In the Chasm

A few years ago, when brick-and-mortar companies were bizarrely resisting (in hindsight for them) selling over the Web there were a couple of factors contributing to how Business viewed the channels to reach potential markets. One of course was the technology. Just like with the advent of credit cards so many years ago, consumers freaked about privacy and security. So did businesses. Now even McDonald’s accepts credit and debit cards, and most companies now have some level of ecommerce, too. It’s accepted now. Back in the late 90s, ecommerce was a novelty.

When we first talked about starting Business Logs, blogs were not used very widely in business. Just in the past 6 months there has been a rise in corporate blogging. And it continues to grow, from CEOs to the analyst level. And it will grow and grow and grow, until it just is. Then we will all start fidgeting while we go through the next online evolution.

Blogs are following a similar path of adoption as ecommerce did, only I think it is happening much faster. Companies have learned from their experience with opening channels to more markets through the web, and blogs function in much the same way. It is often more a communication channel than a commerce channel, but the similarity is there enough that the adoption rate will probably have it’s typical bell-shaped curve, but when compared to the timeline of ecommerce the hump will occur much sooner in the cycle.

What will we do with this information? We can look at ecommerce as a guide for promoting, integrating, and managing business logs. There are a lot of lessons learned from the ecommerce growing pains that we can look to, and avoid, in building business logs as just another way to manage a successful business. Blogs will have their own particular idioms of course. Intellectual property issues. Trade secrets unintentionally leaking out. Privacy and security (not idiomatic of course). An analyst has a bad day at work and complains about her companies business ethics.

These are all issues we will have to work through, but I think that the benefits outweigh the drawbacks. Yep, it depends, and noting that is the start. The next step is truly investigating to what level this medium will benefit your company. Find that balance between risk and opportunity that is particular to your case and build from there.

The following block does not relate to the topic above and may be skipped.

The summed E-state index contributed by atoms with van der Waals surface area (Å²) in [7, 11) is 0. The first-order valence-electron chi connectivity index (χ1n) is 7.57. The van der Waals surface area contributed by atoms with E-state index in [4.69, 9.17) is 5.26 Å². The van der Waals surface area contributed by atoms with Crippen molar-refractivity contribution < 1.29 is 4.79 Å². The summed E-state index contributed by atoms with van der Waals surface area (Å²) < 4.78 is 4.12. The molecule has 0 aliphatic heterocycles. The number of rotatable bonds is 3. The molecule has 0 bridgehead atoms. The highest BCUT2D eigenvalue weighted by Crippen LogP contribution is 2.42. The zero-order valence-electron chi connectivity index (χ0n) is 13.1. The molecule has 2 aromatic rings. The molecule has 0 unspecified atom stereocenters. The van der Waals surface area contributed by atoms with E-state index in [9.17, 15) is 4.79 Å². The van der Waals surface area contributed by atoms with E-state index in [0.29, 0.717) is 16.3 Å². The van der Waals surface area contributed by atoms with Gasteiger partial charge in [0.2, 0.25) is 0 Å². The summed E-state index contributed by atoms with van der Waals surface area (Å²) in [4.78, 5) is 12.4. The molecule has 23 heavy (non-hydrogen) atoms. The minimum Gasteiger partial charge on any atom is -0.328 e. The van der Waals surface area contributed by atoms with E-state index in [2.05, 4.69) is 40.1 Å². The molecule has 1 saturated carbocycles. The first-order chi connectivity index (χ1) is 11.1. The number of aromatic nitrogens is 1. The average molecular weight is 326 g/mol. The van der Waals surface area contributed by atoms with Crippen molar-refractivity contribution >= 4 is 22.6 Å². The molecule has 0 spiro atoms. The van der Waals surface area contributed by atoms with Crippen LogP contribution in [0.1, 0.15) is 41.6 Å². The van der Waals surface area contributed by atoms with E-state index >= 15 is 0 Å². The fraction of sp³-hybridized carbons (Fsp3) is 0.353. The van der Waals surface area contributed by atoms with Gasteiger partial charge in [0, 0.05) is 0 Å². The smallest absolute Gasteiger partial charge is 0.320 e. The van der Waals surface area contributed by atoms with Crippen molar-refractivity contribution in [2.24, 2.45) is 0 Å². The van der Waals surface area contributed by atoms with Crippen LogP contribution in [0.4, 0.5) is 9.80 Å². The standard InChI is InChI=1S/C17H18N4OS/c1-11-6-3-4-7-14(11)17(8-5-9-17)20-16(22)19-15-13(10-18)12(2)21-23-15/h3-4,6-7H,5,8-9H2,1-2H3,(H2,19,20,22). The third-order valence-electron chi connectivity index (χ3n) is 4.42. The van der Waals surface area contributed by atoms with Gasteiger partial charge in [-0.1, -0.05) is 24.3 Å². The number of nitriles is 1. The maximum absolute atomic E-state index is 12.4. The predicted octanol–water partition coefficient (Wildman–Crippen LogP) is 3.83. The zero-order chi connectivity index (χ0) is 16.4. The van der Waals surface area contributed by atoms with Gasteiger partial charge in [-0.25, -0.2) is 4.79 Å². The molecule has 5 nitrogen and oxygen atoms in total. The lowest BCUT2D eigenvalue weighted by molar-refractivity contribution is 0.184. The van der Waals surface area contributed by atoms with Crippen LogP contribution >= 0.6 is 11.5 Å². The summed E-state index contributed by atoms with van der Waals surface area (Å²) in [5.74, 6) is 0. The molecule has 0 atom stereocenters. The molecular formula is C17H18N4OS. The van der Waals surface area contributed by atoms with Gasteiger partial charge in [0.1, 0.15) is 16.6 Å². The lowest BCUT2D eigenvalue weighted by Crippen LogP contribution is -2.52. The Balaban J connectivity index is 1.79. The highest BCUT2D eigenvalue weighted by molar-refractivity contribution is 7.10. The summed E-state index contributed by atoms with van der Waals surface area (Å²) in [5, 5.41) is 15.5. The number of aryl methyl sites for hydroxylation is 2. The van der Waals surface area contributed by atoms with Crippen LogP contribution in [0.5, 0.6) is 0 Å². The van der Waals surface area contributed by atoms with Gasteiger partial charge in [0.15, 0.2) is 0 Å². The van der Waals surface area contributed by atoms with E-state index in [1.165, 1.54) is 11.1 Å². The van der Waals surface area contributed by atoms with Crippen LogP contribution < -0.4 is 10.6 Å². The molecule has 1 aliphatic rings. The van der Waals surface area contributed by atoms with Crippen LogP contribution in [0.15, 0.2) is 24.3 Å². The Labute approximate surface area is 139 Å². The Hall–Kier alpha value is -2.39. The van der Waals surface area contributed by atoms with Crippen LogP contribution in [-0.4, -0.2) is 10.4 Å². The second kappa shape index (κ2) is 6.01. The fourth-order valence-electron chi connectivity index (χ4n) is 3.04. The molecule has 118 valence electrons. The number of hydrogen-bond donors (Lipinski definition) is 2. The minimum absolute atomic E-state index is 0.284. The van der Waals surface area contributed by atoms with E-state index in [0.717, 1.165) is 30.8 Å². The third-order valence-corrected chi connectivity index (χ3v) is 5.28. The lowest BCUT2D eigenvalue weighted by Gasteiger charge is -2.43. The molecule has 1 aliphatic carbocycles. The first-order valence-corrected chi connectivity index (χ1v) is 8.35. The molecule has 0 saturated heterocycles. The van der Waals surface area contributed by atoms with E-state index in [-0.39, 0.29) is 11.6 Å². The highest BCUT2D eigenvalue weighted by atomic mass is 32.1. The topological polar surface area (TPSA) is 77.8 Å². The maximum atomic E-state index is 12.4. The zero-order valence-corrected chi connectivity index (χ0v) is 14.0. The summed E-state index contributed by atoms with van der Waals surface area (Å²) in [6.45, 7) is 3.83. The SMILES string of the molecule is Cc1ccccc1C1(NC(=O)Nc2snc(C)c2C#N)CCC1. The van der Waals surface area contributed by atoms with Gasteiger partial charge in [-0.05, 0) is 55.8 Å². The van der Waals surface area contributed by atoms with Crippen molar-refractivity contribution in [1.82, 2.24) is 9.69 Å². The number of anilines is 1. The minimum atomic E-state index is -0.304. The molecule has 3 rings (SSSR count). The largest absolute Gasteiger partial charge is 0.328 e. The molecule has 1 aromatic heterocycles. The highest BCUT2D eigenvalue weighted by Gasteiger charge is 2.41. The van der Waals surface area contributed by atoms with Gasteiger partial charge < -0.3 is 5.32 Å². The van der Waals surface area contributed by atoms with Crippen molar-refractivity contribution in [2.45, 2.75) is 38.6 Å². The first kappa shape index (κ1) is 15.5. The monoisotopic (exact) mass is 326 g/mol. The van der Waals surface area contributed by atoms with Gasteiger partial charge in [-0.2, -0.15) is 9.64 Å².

1. Very valid, Matthew, but I think you left one important issue out… Hype.

    Ultimely, hype was one of the biggest (if not THE biggest) problem of the boom. Everyone had to have an e-commerce store. And they did. Predictably, the ineffecient ones were weeded out over time. But it took a while.

    I think we’re going to see a massive business adoption of blogs over the next two years or so. The market will probably be flooded with rubbish. The uninformed will write it off as another failure of “that internet thing”. And then, slowly but surely, the strong will survive.

    This assumed pseudo-predictability isn’t going to make it less interesting though!

  2. Hey Martin, I am sure Matthew will get back to you on this one, but I thought I would offer my perspective.

    During the boom everyone was making money easily it seemed and therefore you had a million people putting up the next great thing without any market resistance. Blogs on the other hand already have a market voice in the sense if your blog doesn’t fit well in the blogosphere then it just won’t work.

    Companies will find this out quickly as they can’t force success with their blogs and throw money behind it like they could with e-commerce stores.

    I think that is the major difference between now and then.

  3. I think I must have too much hope that businesses, and more importantly investors, are smarter now than they were 6 or 7 years ago. I know what you mean about the hype, and I know that business logs will go through it too.

    Paul is right on with the idea that no amount of money will make a blog successful if all you have to throw at it is the money.

    Blogs are rcommerce (reputation commerce). If you mess up a sale in the ecommerce world, but your product/service is still valuable, you may survive. Mess up your rcommerce… it can be difficult to recover (and may affect related ecommerce).

    That’s why you have to plan well and not just do it because everyone else is doing it.

  4. I agree with you guys, it’s about not being able to buy respect.

    It may be that the entry-to-failure timespan of pretenders will be much shorter…?

    As you say Matthew, it’s all about planning – however, as we know, the uninformed masses don’t always heed this warning, so I think we’ll still sit with a heap of junk to sift through! Then again, sifting tools are getting better and better (think RSS), so the problem won’t necessarily be that bad.

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